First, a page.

United States District Court, E.D. Wisconsin
DAMEN R. LOWE, Petitioner,
MARC CLEMENTS, Respondent.
ORDER ADOPTING JUDGE DUFFIN'S RECOMMENDATION
(DKT. NO. 18), OVERRULING OBJECTIONS (DKT. NO. 19), DECLINING
TO ISSUE A CERTIFICATE OF APPEALABILITY AND DISMISSING
PAMELA PEPPER, UNITED STATES DISTRICT JUDGE.
April 10, 2015, the petitioner filed a petition for writ of
habeas corpus under 28 U.S.C. §2254. Dkt. No. 1
at 1. He raised five grounds for relief: (1) the trial court
violated his constitutional right to cross-examine witnesses
against him and present a complete defense; (2) his trial
counsel was ineffective; (3) the State failed to disclose
exculpatory evidence; (4) Wis.Stat. §948.025 violated
his right to jury unanimity; and (5) the trial court's
jury instructions misled the jury. Id. at 6-9. On
May 12, 2015, this court screened the petition and allowed
the petitioner to proceed on all five grounds. Dkt. No. 7.
The case was fully briefed on December 17, 2015 but due to
the court's heavy caseload, the case sat for quite some
time. It was eventually referred to Magistrate Judge Duffin
for review. Dkt. No. 17. On June 11, 2018, Judge Duffin
issued a report, recommending that this court dismiss the
petition and deny the petitioner a certificate of
appealability. Dkt. No. 18. The petitioner has objected. Dkt.
Duffin summarized the relevant facts in his report, and while
the petitioner's objection states that he
“reiterates the Statement of Facts from his Brief in
Support of Petition and Reply Brief, ” dkt. no. 19, he
does not specifically object to Judge Duffin's factual
recitation. The court recounts Judge Duffin's statement
of facts below:
Damen Lowe, then both a Racine police officer and school
security officer, physically and sexually assaulted his
adopted daughter, V.A.L. Lowe was very strict with V.A.L. He
restricted her cell phone and social media usage and allowed
her to socialize with only certain boys. Lowe was able to
keep close tabs on V.A.L. because he worked as a security
guard at his daughter's high school.
In April of 2009 Lowe learned his daughter was failing
history and that she had been using a classmate's cell
phone to send text messages. Lowe took his daughter out of
class, brought her to the teachers' lounge, forced her to
the ground, handcuffed her, and demanded to know who she had
been texting. She refused to tell him. Lowe then escorted
V.A.L. out of the teacher's lounge, through the school,
and out to his car in order to take her home, keeping her
handcuffed the whole time and threatening to punch her in the
face if she continued to ask that he loosen the handcuffs.
Later that evening, at home, V.A.L. reported that Lowe struck
her twice on her leg with an open hand and hit her with a
belt on her arm and thigh.
V.A.L. made plans to run away, and the following day told a
friend that Lowe had been sexually abusing her. V.A.L. called
Child Protective Services (CPS) and reported physical, but
not sexual, abuse. That same day she also spoke with
detectives and again did not report sexual abuse. It was not
until days later that V.A.L. reported to CPS that Lowe had
been sexually assaulting her.
According to V.A.L., the sexual abuse began with Lowe showing
her pornography when she was in fifth grade. Lowe began
having sexual contact with V.A.L. when she was in sixth
grade. Lowe would require her to engage in sexual acts in
exchange for privileges. This included, for example,
instances where she wanted to go out with friends, permission
to get her tongue pierced, and one instance where Lowe had
V.A.L. masturbate him in exchange for letting her listen to a
CD in the car.
Lowe was arrested on May 4, 2009 and charged with repeated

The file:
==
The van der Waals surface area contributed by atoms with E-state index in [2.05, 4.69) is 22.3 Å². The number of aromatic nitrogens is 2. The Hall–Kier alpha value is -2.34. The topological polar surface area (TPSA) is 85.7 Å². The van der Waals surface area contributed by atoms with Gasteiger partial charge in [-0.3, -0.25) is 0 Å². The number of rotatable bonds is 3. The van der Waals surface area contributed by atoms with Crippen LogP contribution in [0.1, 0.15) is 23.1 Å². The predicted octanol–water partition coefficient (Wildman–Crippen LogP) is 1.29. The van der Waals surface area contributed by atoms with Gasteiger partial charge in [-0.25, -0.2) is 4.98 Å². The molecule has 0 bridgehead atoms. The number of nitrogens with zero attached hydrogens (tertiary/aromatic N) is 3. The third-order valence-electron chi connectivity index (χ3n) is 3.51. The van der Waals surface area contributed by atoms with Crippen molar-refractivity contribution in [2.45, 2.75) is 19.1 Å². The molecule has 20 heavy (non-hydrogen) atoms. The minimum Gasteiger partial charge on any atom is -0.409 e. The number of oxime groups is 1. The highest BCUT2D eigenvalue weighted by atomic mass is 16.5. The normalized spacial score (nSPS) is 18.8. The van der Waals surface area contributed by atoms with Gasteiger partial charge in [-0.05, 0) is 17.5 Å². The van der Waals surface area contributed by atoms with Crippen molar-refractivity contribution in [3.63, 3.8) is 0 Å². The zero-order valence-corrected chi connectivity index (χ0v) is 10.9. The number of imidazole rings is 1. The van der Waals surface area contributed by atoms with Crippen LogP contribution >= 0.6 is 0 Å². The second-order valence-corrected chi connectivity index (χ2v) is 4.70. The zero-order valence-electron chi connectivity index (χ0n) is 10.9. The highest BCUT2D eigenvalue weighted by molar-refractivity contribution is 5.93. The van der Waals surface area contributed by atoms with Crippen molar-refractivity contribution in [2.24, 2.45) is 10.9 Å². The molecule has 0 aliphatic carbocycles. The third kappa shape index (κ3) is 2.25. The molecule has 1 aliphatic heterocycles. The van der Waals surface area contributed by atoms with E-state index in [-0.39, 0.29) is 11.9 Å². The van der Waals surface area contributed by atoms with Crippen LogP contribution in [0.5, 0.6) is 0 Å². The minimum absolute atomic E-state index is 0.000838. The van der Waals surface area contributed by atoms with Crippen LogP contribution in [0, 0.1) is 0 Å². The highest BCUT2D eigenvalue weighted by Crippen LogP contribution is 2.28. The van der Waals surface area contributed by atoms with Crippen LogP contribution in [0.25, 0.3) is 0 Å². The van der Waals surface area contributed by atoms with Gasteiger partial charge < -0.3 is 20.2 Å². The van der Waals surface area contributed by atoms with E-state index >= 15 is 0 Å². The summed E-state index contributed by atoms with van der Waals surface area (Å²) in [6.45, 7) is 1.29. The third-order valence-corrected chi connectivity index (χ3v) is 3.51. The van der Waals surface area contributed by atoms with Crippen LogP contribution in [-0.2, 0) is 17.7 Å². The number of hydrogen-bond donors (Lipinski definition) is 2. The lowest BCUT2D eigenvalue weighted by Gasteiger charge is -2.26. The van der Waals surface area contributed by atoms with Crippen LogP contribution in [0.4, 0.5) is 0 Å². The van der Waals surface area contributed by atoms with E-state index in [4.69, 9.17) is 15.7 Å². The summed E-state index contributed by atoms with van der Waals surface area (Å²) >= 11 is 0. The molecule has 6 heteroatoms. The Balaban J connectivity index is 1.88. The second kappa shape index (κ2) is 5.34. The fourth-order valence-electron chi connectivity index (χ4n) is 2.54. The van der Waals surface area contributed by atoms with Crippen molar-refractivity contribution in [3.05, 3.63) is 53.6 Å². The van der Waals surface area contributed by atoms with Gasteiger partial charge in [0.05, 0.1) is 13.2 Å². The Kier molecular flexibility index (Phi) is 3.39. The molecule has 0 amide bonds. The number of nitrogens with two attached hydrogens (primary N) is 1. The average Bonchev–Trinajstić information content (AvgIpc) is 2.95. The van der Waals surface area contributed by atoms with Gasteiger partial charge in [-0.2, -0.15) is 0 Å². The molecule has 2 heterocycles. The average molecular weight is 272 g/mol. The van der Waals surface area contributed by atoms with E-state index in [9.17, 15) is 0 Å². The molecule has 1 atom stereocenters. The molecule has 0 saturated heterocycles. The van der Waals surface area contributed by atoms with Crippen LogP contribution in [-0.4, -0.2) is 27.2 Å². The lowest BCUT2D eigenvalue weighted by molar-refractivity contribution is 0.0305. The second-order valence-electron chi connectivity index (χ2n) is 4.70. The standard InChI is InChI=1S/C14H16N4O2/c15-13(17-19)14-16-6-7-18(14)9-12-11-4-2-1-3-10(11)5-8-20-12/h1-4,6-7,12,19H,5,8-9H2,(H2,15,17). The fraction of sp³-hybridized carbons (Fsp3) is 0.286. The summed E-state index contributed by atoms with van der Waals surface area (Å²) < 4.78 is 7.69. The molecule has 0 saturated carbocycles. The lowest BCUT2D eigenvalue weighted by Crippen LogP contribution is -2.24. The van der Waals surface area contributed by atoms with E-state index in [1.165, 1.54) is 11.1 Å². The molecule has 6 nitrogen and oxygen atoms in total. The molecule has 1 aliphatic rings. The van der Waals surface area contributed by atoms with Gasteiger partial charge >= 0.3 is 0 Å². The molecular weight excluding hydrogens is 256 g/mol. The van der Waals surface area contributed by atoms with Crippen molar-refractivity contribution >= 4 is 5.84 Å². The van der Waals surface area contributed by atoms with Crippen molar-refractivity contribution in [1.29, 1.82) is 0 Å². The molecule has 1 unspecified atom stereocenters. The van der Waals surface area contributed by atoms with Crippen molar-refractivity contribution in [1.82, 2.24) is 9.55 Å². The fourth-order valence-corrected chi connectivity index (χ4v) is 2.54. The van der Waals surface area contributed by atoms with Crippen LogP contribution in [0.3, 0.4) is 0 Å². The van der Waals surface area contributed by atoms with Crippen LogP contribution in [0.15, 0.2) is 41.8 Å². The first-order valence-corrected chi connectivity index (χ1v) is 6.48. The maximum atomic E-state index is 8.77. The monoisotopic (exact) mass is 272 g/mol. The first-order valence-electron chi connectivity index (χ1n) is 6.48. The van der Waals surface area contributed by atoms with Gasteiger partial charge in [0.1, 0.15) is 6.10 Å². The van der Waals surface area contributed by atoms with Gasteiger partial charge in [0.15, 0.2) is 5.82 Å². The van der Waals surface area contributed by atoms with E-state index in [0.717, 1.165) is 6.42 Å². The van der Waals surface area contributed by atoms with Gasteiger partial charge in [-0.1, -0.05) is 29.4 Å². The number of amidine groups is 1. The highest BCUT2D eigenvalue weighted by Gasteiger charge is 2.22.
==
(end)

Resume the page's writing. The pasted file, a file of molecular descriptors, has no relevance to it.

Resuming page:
sexual assault of a child, incest, four counts of exposing a
child to harmful material, and one count of child abuse.
Shortly after V.A.L. first made her allegations against Lowe,
her mother informed her that Lowe was not actually her
biological father; Lowe had adopted V.A.L. Lowe proceeded to
trial, where his defense was that V.A.L. fabricated the
sexual abuse as a means to escape Lowe's strict
supervision and discipline. Following a six-day jury trial,
Lowe was found guilty. He was acquitted of three additional
charges of child abuse.
Dkt. No. 18 at 1-3 (internal citations omitted).
petitioner appealed his conviction. Dkt. No. 1-1 at 6. He
raised the same five issues in the direct appeal that he
raises in this petition. Id. The Court of Appeals
thoroughly analyzed each issue, concluded that the petitioner
had waived his challenge to the jury instructions and ruled
against him on the other issues. The petitioner sought review
from the Wisconsin Supreme Court. Dkt. No. 10-6. While the
petition listed all five issues, id. at 8-9, it
presented no argument regarding the appellate court's
ruling that the petitioner had waived the jury instruction
issue. The Wisconsin Supreme Court denied the petition for
review. Dkt. No. 1-2.
Judge Duffin's Recommendation
Wisconsin Court of Appeals issued a twenty-six-page decision
affirming the petitioner's conviction. Given that, Judge
Duffin's job at the federal habeas stage was to
determine whether the Court of Appeals' decision was
contrary to, or an unreasonable application of, clearly
established federal law, or whether the decision was based on
an unreasonable determination of the facts given the evidence
before the trial court. Dkt. No. 18 at 3-4 (citing Miller
v. Smith, 765 F.3d 754, 759-60 (7th Cir. 2014); 28
U.S.C. §§2254(d)(1), (2)).
Denial of right to cross-examine/present a defense
Duffin explained that the petitioner's defense theory was
that, to escape the petitioner's strict parenting
techniques, his daughter had lied about the petitioner having
sexually abused her. Dkt. No. 18 at 4. The petitioner had
asked the trial court to admit, or to allow cross-examination
about, printouts from V.A.L.'s MySpace page and police
reports indicating that V.A.L.'s mother had called the
police about V.A.L. Id. While the trial court
admitted other evidence of V.A.L.'s misbehavior, the
conflicts between V.A.L. and the petitioner, and the
activities V.A.L. engaged in after the petitioner's
arrest of which the petitioner disapproved, it did not allow
the petitioner to introduce posts and photos showing some
specific instances of those activities. Id. at 4-5.
The court also excluded evidence of phone calls V.A.L.'s
mother had made to the police after the petitioner's
arrest, complaining of problems she was having with her
daughter. Id. at 5.
Wisconsin Court of Appeals found that the trial court had
given the petitioner “‘broad leeway'
regarding evidence about events prior to the
allegations.” Dkt. No. 1-1 at 4. It explained that the
trial court allowed the defense to cross-examine V.A.L.
“at length” about things that happened before she
made the sexual assault allegations: “about engaging in
activities of which [the petitioner] did not approve and
about her refusal to follow [the petitioner's]
rules.” Id. V.A.L. had testified about texting
boys without her father's approval, hanging around with
boys who drank and used drugs and had criminal records,
having a boy over without her father's permission,
leaving the house to see a boy while her father was working,
using MySpace after her father told her to stop and more.
Id. at 4-5. The Court of Appeals explained that
while the trial court had excluded the MySpace posts and